The symptoms of alcohol withdrawal
Most people have, at some point in their lives, experienced the pain of a hangover and learned a valuable lesson about the costs of overindulgence. However, for alcoholics, the pain of not drinking can be far greater, which can lead to continuous drinking to avoid alcohol withdrawal symptoms. This creates a vicious cycle that may require specialist treatment to break free from.
The symptoms of a hangover are often confused with the symptoms of alcohol withdrawal. What is being experienced in a hangover is the body’s reaction to a poisonous toxin taken in excess. Alcohol withdrawal symptoms occur when the body has become dependent on alcohol but at the same time, is starved of receiving it. So how does the alcohol change from being a poisonous toxin to a fundamental bodily resource?
A vicious cycle
The reason this vicious circle occurs is because alcohol is an unwanted toxin in the body. The body naturally protects against a toxin but when it is taken in large quantities, it adapts to it and becomes tolerant to its effects. As the body builds up a tolerance, the drinker must now take more of the drug in order to reach the same highs – and a vicious cycle begins. In the same way, the brain becomes tolerant to alcohol if it is used heavily on a regular basis. If that volume of alcohol is suddenly withdrawn, it responds by becoming highly overactive. It is this over-activity which can result in direct effects like epileptic seizures (discharged electricity in the brain) and memory damage, as well as alcohol withdrawal symptoms in the body. Increased adrenaline release in the body occurs as a result of this over-activity, resulting in the typical alcohol withdrawal symptoms of sweating and shaking.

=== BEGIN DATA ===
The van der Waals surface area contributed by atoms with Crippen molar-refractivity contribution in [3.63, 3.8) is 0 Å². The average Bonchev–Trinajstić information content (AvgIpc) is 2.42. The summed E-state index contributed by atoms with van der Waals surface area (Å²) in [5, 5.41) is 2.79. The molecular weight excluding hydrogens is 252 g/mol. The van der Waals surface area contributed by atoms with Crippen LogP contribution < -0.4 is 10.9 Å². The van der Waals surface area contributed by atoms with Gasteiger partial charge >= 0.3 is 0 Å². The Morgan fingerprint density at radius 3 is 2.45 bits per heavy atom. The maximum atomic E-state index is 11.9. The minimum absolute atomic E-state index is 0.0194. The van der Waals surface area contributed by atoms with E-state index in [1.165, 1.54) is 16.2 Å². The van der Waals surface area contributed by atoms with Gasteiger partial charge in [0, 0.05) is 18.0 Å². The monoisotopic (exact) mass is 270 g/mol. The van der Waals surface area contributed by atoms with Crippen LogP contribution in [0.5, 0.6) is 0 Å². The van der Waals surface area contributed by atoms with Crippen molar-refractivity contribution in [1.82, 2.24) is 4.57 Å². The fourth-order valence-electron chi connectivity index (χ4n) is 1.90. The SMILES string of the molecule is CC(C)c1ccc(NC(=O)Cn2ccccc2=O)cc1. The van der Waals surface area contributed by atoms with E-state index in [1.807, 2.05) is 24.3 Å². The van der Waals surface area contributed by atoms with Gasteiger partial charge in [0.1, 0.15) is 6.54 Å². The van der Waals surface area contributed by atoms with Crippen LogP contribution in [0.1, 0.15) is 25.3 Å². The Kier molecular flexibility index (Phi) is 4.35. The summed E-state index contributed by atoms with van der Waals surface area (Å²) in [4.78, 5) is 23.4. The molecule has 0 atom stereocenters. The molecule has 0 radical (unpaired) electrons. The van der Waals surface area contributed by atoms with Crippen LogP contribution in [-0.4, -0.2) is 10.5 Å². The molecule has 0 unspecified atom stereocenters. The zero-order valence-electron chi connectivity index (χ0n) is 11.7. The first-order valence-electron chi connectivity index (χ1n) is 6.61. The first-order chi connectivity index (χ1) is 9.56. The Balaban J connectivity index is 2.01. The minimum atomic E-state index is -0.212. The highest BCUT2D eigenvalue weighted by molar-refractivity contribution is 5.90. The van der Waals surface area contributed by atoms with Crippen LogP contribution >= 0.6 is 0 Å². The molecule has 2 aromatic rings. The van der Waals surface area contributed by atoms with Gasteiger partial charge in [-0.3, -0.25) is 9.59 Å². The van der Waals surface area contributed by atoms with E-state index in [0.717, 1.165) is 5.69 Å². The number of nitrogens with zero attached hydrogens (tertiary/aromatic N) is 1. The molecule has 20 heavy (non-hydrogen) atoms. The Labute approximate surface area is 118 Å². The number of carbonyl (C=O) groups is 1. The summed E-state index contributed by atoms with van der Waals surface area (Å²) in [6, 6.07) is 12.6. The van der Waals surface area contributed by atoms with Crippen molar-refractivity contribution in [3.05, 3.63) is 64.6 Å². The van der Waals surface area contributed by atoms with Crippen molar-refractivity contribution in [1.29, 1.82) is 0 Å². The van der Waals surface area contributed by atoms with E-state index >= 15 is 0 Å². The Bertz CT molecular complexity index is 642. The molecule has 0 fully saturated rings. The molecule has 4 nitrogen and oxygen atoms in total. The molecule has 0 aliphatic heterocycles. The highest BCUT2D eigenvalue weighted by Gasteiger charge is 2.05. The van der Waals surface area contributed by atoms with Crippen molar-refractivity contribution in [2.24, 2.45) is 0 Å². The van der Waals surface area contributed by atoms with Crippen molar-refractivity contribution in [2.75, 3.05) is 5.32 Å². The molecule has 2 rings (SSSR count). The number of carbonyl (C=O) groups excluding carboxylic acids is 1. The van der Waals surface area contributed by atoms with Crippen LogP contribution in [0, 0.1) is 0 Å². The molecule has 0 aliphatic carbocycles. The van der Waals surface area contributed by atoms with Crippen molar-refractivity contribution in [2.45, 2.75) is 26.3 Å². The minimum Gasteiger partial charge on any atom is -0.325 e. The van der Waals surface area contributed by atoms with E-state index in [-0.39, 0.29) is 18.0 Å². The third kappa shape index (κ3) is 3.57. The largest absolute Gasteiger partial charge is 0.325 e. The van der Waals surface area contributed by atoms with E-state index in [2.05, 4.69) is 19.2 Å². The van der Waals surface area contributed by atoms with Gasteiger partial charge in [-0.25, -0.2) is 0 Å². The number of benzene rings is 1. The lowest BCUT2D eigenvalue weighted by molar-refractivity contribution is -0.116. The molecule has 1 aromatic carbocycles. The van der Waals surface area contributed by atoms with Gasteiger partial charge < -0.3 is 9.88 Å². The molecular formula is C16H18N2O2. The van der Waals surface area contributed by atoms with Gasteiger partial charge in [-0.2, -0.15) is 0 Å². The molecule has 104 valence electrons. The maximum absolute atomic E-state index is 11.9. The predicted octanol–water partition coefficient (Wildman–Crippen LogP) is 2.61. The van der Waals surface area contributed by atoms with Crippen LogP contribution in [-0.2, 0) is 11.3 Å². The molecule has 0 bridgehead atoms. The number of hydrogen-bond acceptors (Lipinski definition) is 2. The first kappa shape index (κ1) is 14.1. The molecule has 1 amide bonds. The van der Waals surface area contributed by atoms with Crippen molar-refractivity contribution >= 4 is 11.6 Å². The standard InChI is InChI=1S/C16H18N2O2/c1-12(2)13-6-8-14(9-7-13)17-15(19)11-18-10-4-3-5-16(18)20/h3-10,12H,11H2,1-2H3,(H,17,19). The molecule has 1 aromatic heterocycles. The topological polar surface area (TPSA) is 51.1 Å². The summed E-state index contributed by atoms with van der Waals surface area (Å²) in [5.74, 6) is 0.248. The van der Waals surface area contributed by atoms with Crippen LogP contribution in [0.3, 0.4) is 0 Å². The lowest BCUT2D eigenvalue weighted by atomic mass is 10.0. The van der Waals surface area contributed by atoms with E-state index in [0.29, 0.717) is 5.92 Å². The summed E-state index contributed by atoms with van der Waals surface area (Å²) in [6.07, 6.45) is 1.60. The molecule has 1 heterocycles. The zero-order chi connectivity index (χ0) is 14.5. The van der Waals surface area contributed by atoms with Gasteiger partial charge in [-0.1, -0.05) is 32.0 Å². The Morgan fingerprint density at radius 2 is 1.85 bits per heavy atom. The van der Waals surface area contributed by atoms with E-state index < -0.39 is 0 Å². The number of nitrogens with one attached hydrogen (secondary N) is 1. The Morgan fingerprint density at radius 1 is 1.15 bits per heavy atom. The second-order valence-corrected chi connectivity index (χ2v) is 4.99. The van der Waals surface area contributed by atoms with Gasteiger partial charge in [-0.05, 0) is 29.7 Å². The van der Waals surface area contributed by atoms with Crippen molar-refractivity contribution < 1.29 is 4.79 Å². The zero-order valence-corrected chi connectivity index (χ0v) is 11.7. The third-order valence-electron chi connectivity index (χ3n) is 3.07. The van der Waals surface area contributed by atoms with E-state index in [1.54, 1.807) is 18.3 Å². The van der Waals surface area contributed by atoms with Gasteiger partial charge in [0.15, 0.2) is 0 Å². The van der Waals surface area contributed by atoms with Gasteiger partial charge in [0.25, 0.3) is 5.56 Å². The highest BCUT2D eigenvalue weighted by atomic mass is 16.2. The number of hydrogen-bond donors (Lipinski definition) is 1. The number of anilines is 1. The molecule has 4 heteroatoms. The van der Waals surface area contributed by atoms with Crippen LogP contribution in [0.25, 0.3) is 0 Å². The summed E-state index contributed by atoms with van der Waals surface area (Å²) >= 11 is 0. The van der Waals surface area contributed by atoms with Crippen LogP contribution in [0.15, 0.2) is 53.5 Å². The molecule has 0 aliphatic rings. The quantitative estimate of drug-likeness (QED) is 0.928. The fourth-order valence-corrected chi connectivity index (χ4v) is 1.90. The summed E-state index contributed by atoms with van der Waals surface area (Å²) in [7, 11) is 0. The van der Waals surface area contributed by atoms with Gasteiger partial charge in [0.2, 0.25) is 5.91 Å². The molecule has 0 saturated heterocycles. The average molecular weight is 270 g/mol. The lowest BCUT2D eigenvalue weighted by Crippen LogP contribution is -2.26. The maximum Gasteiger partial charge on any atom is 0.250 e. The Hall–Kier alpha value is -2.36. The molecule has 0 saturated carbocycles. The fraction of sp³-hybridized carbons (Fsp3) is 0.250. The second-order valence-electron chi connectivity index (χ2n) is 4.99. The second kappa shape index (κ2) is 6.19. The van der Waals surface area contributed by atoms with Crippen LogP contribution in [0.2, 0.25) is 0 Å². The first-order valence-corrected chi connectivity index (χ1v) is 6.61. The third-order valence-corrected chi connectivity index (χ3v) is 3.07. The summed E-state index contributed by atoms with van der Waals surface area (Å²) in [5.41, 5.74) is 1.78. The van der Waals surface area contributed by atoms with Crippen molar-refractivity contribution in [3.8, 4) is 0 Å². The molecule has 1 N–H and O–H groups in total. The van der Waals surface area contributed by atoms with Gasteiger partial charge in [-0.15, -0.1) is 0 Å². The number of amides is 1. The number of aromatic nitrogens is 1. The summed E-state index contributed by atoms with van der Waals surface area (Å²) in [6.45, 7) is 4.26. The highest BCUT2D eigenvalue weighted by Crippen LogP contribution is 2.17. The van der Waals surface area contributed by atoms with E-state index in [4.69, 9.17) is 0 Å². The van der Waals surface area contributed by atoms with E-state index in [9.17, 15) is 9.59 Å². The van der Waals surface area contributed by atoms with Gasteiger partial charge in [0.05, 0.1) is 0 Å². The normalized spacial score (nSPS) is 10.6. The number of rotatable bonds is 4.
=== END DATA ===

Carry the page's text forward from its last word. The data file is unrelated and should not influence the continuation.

Different levels of dependence
Different levels of dependence and intoxication will influence the intensity of these symptoms. Mild alcohol withdrawal symptoms are characterised by loss of sleep, agitation, and raised levels of anxiety and panic attacks. Moderate alcohol withdrawal symptoms include the symptoms mentioned above, as well as substantial sweating and a tremor in the hands and limbs. If withdrawal is really intense, the sufferer will find themselves needing to vomit and they will also have severe diarrhoea.
The most severe form of withdrawal, which is experienced by long-term alcoholics, is 'delirium tremens'. At this level, the addict or alcoholic could be suffering from confusion, disorientation, and visual or auditory hallucinations. The period of alcohol withdrawal may be further complicated and made more dangerous by the onset of seizures.
Before any therapy can take place at an alcohol rehab centre, the alcoholic must first go through a period of detoxification.
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